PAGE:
Analysts are mixed on the imposition of an extra 10 per cent super tax as the optimists don’t see a huge impact — Canva/file

Analysts see slight impact on corporate earnings

by Pakistan News
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Analysts are mixed on the imposition of an extra 10 per cent super tax as the optimists don’t see a huge impact — Canva/file

KARACHI: Analysts are mixed on the imposition of an extra 10 per cent super tax as optimists don’t see a huge impact of this one-time levy on the earnings of listed companies, while doomsayers are likening the move to the economic death of corporations, The News reported.

“This will negatively impact the earnings of these big companies by 14 per cent in 2022. No impact on future profits as the finance minister mentioned that this one-time super tax will impact only 2022 earnings of above-mentioned sectors/companies,” Topline Securities said in its reaction to this development.

“Though this move will affect companies’ profits for the current year, we believe that the valuation is still attractive. We think currency and macro stability after the IMF deal will provide the much-needed support to the local bourse.”

The brokerage firm further said this measure could result in additional tax collection of Rs250-300 billion, which might help the government achieve the revenue and deficit target set by the IMF.

The government is likely to revise the tax revenue target upwards to Rs7.4 trillion from the initial target set of Rs7 trillion for FY2023.

Industries that are to be taxed at 10 per cent for one year include: cement, steel, sugar, oil and gas exploration, oil refining, oil marketing, pharmaceuticals, fertilisers, textiles, automobiles, tobacco, beverages, packaged milk, juices, chemicals, airlines, and LNG terminals.

As a result, the total levy will rise to 39 per cent.

With the country’s forex reserves down at $8 billion, the IMF’s ‘nod’ appears to be a non-negotiable and urgent priority for the government.

“In lieu of the same, Prime Minister Shehbaz Sharif has announced the imposition of an additional super tax, also dubbed as the ‘poverty alleviation tax’, on large corporations, so as to augment tax collection,” said Arif Habib Research.

They said that for CY22 (the tax year 2023), banks will be taxed at a corporate tax rate of 45 per cent, alongside a tax charge of 4 per cent i.e., poverty alleviation, to be levied on the CY21 profit before tax, since banks are not included in the list above.

“Clarity will be reached post Finance Act; however, if banks are taxed at the same quantum, this 4 per cent will be replaced by a 10 per cent super tax,” it said.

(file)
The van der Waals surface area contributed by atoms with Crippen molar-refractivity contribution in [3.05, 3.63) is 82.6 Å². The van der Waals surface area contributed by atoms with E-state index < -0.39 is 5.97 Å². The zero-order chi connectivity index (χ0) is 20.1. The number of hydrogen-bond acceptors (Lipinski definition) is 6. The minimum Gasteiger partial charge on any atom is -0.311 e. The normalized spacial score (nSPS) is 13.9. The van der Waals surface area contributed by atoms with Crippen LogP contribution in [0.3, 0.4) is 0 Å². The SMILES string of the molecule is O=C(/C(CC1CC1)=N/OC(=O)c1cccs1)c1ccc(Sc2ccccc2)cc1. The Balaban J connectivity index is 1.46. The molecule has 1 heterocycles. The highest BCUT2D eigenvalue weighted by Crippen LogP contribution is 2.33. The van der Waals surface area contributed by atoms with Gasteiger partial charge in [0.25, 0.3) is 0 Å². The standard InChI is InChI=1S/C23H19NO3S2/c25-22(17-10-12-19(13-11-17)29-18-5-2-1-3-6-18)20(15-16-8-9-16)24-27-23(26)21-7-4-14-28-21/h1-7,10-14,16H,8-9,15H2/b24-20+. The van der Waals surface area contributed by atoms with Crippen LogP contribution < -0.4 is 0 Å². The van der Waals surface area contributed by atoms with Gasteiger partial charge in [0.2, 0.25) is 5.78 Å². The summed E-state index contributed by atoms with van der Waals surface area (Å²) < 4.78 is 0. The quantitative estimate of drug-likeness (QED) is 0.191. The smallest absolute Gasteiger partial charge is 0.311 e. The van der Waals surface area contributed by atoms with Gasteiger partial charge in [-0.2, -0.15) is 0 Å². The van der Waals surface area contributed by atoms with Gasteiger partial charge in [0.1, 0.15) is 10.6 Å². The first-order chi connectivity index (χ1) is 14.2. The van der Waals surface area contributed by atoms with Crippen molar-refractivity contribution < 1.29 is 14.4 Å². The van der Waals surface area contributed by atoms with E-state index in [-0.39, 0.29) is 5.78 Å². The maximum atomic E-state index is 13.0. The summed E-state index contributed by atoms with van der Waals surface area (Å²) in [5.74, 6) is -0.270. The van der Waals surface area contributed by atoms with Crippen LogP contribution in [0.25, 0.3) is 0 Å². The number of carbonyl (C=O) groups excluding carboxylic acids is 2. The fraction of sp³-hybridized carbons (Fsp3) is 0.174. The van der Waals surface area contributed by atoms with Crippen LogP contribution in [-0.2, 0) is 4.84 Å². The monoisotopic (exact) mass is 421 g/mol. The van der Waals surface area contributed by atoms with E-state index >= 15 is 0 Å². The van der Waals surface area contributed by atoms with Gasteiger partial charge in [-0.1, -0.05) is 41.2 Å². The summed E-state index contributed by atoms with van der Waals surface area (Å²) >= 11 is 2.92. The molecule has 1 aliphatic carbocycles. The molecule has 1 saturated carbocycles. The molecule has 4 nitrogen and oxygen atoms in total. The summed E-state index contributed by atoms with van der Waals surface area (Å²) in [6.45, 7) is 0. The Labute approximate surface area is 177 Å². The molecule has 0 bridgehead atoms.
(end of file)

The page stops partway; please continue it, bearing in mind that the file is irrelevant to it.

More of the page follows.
Analyst Khurram Schehzad at Alpha Beta Core said there were many other steps that the government could have taken to boost revenue collection instead of imposing the extra tax on the corporate sector.

“With a 10 per cent super tax, Pakistan’s corporate income tax with all other taxes included goes beyond 50 per cent!” he said. “Investor tax reaches beyond 55 per cent!”

He said that it was the highest not only in this region, but also in the world, and probably the highest in Pakistan’s history also.

“Why can’t we just cut salaries by 15 per cent and add a minimum tax on pensions of at least higher categories. Also, why can’t we just cut Rs600 billion in half that the federal government needs to run its affairs? Why can’t we just shut some of the SOEs to save losses if we are not getting taxes from them? Why can’t we just tax the income of the retail sector rather than imposing a small fixed tax on them? Why can’t we just tax doctors, architects, designers, beauticians, and independent practitioners? Why can’t we simply put a 50 per cent tax on all income and wealth of parliamentarians, foreign and local, that were brought into this situation? ”

Schehzad bombarded the government with these queries.

He said why couldn’t Pakistan just get away with overlapping ministries at the federal level?

“Why can’t we shed all the protocol cars and their fuel and heavily cut all the allowances of the ministers as well as above 15-grade officers across the board? And why can’t we just impose a heavy tax, say 50 per cent, on cigarettes to make it to 80 per cent as per the global standards?”

Schehzad also questioned the reduction in development expenditures.

“Why cut development expenditures because there is an issue of competence and corruption in that? Then why not correct that rather than cut development expenditures?” he asked.

Originally published in

The News

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